Mad Catz’ Call of Duty: Modern Warfare 2-themed PS3 communicator doesn’t harness the power of the throat like its Xbox 360 counterpart does. This one is just a light, wireless Bluetooth device with a cool coat of paint. No frills or oddities; just boring ol’ microphone here.
If you’re an asshole who talks on the cell-phone while driving (note: hands-free doesn’t make me feel different about you), you’ve no doubt used a communicator like this before. Its setup with the PS3 isn’t much different than what you would do with most phones, either — you have the PS3 (or phone) find the device, you enter in a code to activate the signal or whatever, and you’re in business.
So there’s nothing remarkable about the PS3 wireless communicator, which is fine by me — I don’t mind traditional and usable design. One problem though: I can’t seem to get it to operate at a level I’m comfortable with.
Part of the setup process is tinkering with settings inside the XMB in order to lower the chance or occurrence of interference. I could never find that sensible level. At all times during my testing, the audio component of the lightweight headset blasted hissing sounds into my ear, as if a ticked off cobra was coiled inside the device.
To make matters worse, I’ve yet to find a setting that made my voice clear, crisp and at a level to where people didn’t have to strain to hear me. One of my first tests was with Sports Sarkar in a PS3 chatroom. He said the volume of my voice was rather low whenever I spoke at a normal level. When I strained my mighty vocal cords with near-yell levels he seemed to hear me much more clearly and louder.
In live fire situations (note: a game) people don’t seem to respond well to my voice, often telling me that I’m hard to hear or not responding at all. I don’t have this problem with my SCEA official headset, so I’m going to go ahead and pin the blame partly on the microphone.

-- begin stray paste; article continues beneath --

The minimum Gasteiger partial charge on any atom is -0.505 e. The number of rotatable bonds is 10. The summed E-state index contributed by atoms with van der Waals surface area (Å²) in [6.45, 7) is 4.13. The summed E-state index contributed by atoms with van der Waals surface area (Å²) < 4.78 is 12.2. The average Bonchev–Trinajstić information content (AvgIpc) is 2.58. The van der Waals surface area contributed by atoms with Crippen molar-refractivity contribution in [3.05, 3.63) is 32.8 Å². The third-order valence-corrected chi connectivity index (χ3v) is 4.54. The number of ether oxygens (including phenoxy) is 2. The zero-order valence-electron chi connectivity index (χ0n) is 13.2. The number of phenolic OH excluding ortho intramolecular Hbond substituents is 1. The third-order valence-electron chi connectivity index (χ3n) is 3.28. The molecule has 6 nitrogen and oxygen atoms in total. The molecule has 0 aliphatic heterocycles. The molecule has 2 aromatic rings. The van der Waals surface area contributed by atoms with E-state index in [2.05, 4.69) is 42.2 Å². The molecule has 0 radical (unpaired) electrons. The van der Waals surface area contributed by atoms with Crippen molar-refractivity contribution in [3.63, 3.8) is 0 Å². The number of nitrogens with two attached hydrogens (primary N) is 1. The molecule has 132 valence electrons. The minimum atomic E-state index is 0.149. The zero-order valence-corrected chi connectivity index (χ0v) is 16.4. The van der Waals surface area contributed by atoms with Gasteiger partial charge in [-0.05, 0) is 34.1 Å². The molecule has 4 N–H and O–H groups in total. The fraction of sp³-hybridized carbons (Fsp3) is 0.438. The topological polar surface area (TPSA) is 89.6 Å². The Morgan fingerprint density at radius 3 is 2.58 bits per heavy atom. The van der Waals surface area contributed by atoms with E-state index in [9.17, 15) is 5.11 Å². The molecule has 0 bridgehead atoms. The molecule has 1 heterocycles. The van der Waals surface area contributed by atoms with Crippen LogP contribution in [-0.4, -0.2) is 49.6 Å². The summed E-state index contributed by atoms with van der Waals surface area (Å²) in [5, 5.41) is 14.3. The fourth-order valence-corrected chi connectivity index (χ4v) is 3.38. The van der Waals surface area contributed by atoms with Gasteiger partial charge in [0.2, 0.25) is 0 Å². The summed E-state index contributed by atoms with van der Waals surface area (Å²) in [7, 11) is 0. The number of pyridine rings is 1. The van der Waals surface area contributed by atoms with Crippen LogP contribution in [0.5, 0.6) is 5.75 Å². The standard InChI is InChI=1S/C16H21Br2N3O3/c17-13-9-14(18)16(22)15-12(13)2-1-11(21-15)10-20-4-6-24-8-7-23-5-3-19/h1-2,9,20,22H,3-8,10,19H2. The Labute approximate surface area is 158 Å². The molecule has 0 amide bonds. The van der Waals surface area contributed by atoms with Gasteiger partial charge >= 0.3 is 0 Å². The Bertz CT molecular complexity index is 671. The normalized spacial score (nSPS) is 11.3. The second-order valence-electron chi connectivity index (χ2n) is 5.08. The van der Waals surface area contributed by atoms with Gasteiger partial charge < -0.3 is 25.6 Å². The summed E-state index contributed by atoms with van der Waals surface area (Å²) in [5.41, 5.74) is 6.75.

I’ll admit that my office has a ton of wireless signals pulsing through the air — my router tosses stuff out, as well as my computers, my controllers, and a few other small gadgets. I’m surprised I don’t have brain cancer already, but that’s beside the point. Basically, I’m trying to say that the poor performance of the Mad Catz PS3 Wireless Commnicator could be pinned on the conditions in my office with the multitude of signals. I’m no science man, so I don’t know if these things can even interact with each other, but I suppose its possible. Then again, I still don’t have these problems with my SCEA microphone. I just tried it out to make sure.
Like with the Throat Communicator, it’s not hard for me to tell you to be weary of this device. Definitely keep the receipt handy if you’re willing to try this babe out.
The Call of Duty: Modern Warfare 2 Throat Communicator is available at the Mad Catz online store (as well as other places) for $39.99.